Rabbi Berel Wein

JWR Outlook

Jewish World Review July 12, 2000 /9 Tamuz, 5760

The return of a Torah scroll and confronting painful memories

By Rabbi Berel Wein

http://www.jewishworldreview.com -- THE EGYPTIAN PRESIDENT, Hosni Mubarak, has made a farewell gesture to Ezer Weizman, Israel's retiring president. The remnants of the Torah scroll that went into Egyptian captivity at the outset of the Yom Kippur War and which was until now exhibited in the Egyptian War Museum in Cairo, has been returned to Israel as a goodwill gesture to Ezer Weizman. According to Midrash, every Torah scroll has its own mazel --- fate and fortune. This Torah scroll was a constant reminder of our failings that led to our very narrow escape at the onset of that bitter war. The fact that it was in the hands of our hopefully former enemies served as a galling memory of our near defeat. Now, that the Torah scroll has been returned to Jewish hands, perhaps we will have better memories of that war, though I personally doubt it.

One of the great failings of modern Jewish life is a complete failure of memory, especially of painful memories. This stems from an abysmal ignorance of our history by the masses, coupled with a distorted, revisionist and basically anti-Jewish view of Jewish history by many of the professional Jewish historians of the last 150 years. Thus we have no real sense of memory. The Holocaust and the establishment of the State of Israel have become the sum total of Jewish history among most present-day Jews. Since these events are remembered without any historical perspective, their true historical value is diluted and many times distorted and perverted.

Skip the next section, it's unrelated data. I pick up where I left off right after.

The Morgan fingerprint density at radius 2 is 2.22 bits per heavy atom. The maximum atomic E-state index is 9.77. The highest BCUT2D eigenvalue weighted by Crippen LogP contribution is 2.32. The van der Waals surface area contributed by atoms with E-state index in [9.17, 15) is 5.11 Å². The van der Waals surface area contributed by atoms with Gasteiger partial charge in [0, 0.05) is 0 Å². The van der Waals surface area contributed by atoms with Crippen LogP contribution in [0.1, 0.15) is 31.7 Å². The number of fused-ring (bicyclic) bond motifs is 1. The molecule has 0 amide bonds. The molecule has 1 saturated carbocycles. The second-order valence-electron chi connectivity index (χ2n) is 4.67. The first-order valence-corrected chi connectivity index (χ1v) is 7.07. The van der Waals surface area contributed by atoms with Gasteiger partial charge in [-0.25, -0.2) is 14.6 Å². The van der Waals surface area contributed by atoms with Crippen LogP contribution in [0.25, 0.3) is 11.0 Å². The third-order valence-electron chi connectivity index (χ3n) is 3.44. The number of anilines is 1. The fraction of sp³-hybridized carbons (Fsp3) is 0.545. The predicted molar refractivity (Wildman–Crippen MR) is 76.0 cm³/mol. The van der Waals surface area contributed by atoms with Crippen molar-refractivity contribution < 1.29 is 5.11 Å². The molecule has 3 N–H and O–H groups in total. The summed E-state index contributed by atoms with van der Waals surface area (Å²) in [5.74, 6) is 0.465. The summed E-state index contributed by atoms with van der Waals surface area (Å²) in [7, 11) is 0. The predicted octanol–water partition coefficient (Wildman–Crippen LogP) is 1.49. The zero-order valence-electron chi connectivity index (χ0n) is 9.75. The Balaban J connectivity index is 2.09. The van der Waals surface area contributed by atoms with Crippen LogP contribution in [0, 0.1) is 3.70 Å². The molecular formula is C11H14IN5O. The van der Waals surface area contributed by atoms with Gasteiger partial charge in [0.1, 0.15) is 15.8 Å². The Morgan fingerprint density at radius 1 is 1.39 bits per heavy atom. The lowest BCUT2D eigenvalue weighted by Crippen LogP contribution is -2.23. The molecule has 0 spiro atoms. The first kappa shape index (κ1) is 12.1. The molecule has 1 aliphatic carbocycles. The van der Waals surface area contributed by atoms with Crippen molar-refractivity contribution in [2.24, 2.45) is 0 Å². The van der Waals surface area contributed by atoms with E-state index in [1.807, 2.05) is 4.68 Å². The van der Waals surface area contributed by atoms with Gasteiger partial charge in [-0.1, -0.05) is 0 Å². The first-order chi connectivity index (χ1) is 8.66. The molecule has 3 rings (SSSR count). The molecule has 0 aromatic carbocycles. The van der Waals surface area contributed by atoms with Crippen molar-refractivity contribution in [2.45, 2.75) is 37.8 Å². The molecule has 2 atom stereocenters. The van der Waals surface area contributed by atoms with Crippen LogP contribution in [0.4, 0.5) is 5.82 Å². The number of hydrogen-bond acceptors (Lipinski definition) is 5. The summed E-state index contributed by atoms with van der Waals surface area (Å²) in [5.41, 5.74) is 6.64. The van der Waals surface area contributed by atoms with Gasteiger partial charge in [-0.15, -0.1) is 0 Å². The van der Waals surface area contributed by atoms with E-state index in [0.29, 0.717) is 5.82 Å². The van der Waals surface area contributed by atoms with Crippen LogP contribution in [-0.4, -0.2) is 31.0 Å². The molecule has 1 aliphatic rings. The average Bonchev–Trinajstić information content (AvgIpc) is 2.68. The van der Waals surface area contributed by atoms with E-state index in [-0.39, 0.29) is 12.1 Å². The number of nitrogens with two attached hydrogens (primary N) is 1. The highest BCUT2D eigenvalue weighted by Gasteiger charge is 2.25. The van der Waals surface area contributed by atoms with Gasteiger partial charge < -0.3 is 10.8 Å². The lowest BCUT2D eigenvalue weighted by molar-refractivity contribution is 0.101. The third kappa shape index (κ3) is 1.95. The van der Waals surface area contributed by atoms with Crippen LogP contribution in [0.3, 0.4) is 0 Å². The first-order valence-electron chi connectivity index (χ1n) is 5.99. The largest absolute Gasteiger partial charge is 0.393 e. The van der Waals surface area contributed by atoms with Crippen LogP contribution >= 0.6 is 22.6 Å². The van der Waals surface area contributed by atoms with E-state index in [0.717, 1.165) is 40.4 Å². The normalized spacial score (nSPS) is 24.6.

The Zionist culture, which denigrated the accomplishments and story of the Jews in galut -- in their exile -- cut off the Jewish story from its past and removed the frame which housed the Jewish picture. The Socialist Jews and Labor Zionists decided to begin the Jewish story with Marx, to our everlasting sadness. Therefore, many of the lessons of Jewish history have been lost to our current generation of Jews. And this loss is reflected in everyday life here in Israel, as well as in all of our social tensions and even in our diplomatic regional and international policies.

Jewish history warns us against three fundamental failings that have always weakened the Jewish people. One is arrogance and hubris. The runup to the Yom Kippur War is the most expensive example of what arrogance cost the people and the State of Israel. "The Arabs would not dare attack us!" was the slogan of the time. Thus our arrogance blinded us and almost destroyed us. The return of the remnants of that captured Torah scroll should somehow remind us of the folly of arrogance, especially unwarranted arrogance.

The words of Solomon that "pride goes before a fall" are still as true today as they were when he wrote them millennia ago. The State of Israel, its political and social leaders, its media and its intellectuals, can all stand a strong dose of humility. We are not a superpower, we cannot afford to cavalierly alienate large sections of our own population (the fervently Orthodox for example), nor should we disregard completely how the rest of the world sees us. Knowledge of our history will make us at one and the same time proud and humble. But pride is not arrogance --- it is self-worth and self-confidence.